Cote d'Ivoire's president, Laurent Gbagbo, denied on Saturday that his regime was responsible for death squads reported to have killed opposition personalities and other victims, and refuted other accusations levelled against him by national and international critics.
Speaking at a press conference attended by journalists, members of the diplomatic corps and key local personalities, he also refuted accusations that his wife was involved in the death squads - the name Abidjan residents have given to armed men in military uniforms who kidnap and kill civilians at night - and said that the government had ordered investigations into the deaths.
A January report by the UN High Commissioner for Human Rights stated that the death squads were responsible for the deaths of many civilians, mostly opposition activists. It noted that the squads were reportedly linked to the security forces.
No one knows for sure how many killings are to be blamed on the death squads, who have been the subject of many reports, accusations and counter-accusations in Cote d'Ivoire. Much has also been written about them in France and Gbagbo said his government would file a defamation suit against two French newspapers, Le Monde and La Croix, to get them to provide evidence of what they have called "Gbagbo's death squads".
Gbagbo also referred to efforts made by his government in the areas of human rights and impunity.
He said at least 50 people had been charged with threatening state security, adding that the government had asked the United Nations to send an international team of inquiry to investigate the death of all those who have died since the beginning of the Ivorian conflict in September 2002.
"On 5 November the Government of Cote d'Ivoire wrote a letter to the Secretary-General of the UN asking him to send urgently an inquiry team in Cote d'Ivoire," he said. It's only the day before yesterday [Thursday] that I received a positive response from the SG saying in the weeks or months to come, we will receive such a mission. I am eager for it to arrive."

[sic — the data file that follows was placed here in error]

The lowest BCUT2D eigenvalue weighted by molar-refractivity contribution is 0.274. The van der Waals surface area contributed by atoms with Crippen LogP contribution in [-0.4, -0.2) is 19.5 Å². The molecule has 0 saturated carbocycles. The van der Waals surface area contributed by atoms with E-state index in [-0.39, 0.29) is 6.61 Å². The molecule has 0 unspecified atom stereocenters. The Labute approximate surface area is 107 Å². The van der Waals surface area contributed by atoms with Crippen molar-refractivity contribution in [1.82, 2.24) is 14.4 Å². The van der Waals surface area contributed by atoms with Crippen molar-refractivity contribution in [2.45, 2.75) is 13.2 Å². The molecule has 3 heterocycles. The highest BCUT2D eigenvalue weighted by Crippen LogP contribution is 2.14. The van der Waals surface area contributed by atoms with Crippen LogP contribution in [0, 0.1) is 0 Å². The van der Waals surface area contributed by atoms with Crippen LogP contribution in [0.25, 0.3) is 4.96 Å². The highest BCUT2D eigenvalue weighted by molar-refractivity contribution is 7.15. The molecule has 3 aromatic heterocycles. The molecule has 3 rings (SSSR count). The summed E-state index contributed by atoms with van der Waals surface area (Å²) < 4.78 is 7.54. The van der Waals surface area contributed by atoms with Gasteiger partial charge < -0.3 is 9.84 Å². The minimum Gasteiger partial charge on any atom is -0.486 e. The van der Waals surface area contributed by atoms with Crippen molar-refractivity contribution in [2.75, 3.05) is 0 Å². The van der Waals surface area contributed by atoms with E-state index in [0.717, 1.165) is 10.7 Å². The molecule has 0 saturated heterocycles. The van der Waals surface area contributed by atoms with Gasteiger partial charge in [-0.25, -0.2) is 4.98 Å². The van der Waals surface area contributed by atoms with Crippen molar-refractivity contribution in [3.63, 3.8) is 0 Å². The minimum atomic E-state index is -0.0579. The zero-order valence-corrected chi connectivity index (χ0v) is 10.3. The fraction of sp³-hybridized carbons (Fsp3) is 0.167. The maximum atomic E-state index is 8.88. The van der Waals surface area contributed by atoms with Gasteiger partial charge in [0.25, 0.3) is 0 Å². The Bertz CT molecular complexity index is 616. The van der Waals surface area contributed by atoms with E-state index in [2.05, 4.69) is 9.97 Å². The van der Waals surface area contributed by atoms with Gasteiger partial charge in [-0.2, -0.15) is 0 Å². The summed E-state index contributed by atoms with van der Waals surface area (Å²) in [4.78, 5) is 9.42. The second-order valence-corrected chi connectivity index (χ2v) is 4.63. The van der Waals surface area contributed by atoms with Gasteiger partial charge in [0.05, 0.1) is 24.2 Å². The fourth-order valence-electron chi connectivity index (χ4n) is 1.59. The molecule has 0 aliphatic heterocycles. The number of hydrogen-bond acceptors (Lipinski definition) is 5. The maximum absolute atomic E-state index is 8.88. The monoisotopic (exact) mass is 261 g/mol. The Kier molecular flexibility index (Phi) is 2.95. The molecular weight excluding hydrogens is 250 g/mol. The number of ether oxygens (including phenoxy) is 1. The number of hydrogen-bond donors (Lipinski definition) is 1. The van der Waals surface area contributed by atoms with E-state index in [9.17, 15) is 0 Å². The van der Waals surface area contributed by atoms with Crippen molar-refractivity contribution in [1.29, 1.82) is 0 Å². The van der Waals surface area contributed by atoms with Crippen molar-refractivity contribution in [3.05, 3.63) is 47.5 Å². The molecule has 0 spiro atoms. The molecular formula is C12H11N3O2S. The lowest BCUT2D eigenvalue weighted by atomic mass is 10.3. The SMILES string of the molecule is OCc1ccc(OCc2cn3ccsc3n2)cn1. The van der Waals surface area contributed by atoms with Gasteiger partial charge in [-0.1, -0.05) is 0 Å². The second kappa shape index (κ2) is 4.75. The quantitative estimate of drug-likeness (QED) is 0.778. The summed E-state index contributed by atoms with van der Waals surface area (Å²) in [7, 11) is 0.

He added that the government intended to have human rights violators brought before the International Criminal Court - which Cote d'Ivoire has not yet ratified - through the UN Security Council.
In response to critics who have accused the government of running a military and security apparatus comprised mainly of Gbagbo's Bete ethnic group, the president presented statistics to show that Betes were a minority in the upper ranks of the gendarmerie and military.
Gbagbo was elected in October 2000 in conditions he himself has described as "calamitous": 12 of the 19 candidates had been disqualified, and many people died as the incumbent, General Robert Guei, tried to hold on to power. The circumstances surrounding his election have been used by national and international critics to say that it was illegitimate. However, Gbagbo denied this. "I was not badly elected," he said. "I was elected, full stop!
He recalled that 37.42 percent of registered voters had cast their ballots, a rate which, he said, was "higher than in some neighbouring countries, but we never criticised them". He added that he had been elected with 59,38 percent of the vote.
Gbagbo said he was tired of what he described as intoxication campaigns aimed at tarnishing his presidency. Since taking office, he said, his government has been the target of one accusation after another, masterminded by obscure forces. Recalling that he had spent 30 years in opposition, he urged those who wanted to take his place to wait their turn and fight loyally.
"I am waiting for them in the political arena," he said. "Let's fight politically."
A copy of the UN human rights mission report